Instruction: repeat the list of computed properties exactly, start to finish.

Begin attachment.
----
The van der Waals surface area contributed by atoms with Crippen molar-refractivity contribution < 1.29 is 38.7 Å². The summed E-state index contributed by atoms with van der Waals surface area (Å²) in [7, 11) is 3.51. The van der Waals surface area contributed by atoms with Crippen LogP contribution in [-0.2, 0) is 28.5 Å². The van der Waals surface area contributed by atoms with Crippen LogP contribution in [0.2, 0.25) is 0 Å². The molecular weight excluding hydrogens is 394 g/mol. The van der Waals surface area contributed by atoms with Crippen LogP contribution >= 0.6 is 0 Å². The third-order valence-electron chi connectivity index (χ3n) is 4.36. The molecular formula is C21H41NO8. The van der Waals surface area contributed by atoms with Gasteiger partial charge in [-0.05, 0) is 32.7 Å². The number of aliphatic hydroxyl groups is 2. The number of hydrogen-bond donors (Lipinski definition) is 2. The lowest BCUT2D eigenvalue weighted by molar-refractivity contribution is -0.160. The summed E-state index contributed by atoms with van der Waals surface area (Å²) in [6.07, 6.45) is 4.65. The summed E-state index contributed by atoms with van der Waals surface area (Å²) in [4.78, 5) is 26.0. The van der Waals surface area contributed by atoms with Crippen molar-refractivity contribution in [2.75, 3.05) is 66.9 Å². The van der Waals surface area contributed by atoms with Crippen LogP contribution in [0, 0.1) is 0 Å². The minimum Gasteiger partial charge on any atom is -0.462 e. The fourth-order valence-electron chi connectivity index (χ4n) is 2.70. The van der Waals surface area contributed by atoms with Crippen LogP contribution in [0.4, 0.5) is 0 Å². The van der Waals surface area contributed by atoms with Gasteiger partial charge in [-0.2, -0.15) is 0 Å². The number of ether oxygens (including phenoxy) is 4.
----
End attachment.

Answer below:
The van der Waals surface area contributed by atoms with Crippen molar-refractivity contribution < 1.29 is 38.7 Å². The summed E-state index contributed by atoms with van der Waals surface area (Å²) in [7, 11) is 3.51. The van der Waals surface area contributed by atoms with Crippen LogP contribution in [-0.2, 0) is 28.5 Å². The van der Waals surface area contributed by atoms with Crippen LogP contribution in [0.2, 0.25) is 0 Å². The molecular weight excluding hydrogens is 394 g/mol. The van der Waals surface area contributed by atoms with Crippen LogP contribution >= 0.6 is 0 Å². The third-order valence-electron chi connectivity index (χ3n) is 4.36. The molecular formula is C21H41NO8. The van der Waals surface area contributed by atoms with Gasteiger partial charge in [-0.05, 0) is 32.7 Å². The number of aliphatic hydroxyl groups is 2. The number of hydrogen-bond donors (Lipinski definition) is 2. The lowest BCUT2D eigenvalue weighted by molar-refractivity contribution is -0.160. The summed E-state index contributed by atoms with van der Waals surface area (Å²) in [6.07, 6.45) is 4.65. The summed E-state index contributed by atoms with van der Waals surface area (Å²) in [4.78, 5) is 26.0. The van der Waals surface area contributed by atoms with Crippen molar-refractivity contribution in [2.75, 3.05) is 66.9 Å². The van der Waals surface area contributed by atoms with Crippen LogP contribution in [0, 0.1) is 0 Å². The minimum Gasteiger partial charge on any atom is -0.462 e. The fourth-order valence-electron chi connectivity index (χ4n) is 2.70. The van der Waals surface area contributed by atoms with Crippen LogP contribution in [0.4, 0.5) is 0 Å². The van der Waals surface area contributed by atoms with Gasteiger partial charge in [-0.2, -0.15) is 0 Å². The number of ether oxygens (including phenoxy) is 4.